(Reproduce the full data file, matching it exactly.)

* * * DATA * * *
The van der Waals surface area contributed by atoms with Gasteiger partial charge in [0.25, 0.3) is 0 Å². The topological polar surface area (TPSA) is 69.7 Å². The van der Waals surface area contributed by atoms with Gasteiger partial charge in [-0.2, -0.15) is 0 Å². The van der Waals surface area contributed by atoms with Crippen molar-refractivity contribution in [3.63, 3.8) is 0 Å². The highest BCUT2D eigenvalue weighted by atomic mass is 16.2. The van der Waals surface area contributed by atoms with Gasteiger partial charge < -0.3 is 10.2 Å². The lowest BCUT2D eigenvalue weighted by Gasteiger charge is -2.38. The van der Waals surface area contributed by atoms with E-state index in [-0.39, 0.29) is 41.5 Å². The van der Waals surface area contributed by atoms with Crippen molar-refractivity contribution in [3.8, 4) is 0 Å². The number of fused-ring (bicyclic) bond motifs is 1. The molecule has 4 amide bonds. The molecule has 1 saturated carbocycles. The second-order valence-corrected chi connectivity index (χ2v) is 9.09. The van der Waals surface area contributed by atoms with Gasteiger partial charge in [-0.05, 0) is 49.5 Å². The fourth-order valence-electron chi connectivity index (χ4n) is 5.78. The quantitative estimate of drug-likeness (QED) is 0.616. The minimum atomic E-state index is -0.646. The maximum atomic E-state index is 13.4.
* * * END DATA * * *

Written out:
The van der Waals surface area contributed by atoms with Gasteiger partial charge in [0.25, 0.3) is 0 Å². The topological polar surface area (TPSA) is 69.7 Å². The van der Waals surface area contributed by atoms with Gasteiger partial charge in [-0.2, -0.15) is 0 Å². The van der Waals surface area contributed by atoms with Crippen molar-refractivity contribution in [3.63, 3.8) is 0 Å². The highest BCUT2D eigenvalue weighted by atomic mass is 16.2. The van der Waals surface area contributed by atoms with Gasteiger partial charge < -0.3 is 10.2 Å². The lowest BCUT2D eigenvalue weighted by Gasteiger charge is -2.38. The van der Waals surface area contributed by atoms with E-state index in [-0.39, 0.29) is 41.5 Å². The van der Waals surface area contributed by atoms with Crippen molar-refractivity contribution in [3.8, 4) is 0 Å². The number of fused-ring (bicyclic) bond motifs is 1. The molecule has 4 amide bonds. The molecule has 1 saturated carbocycles. The second-order valence-corrected chi connectivity index (χ2v) is 9.09. The van der Waals surface area contributed by atoms with Gasteiger partial charge in [-0.05, 0) is 49.5 Å². The fourth-order valence-electron chi connectivity index (χ4n) is 5.78. The quantitative estimate of drug-likeness (QED) is 0.616. The minimum atomic E-state index is -0.646. The maximum atomic E-state index is 13.4.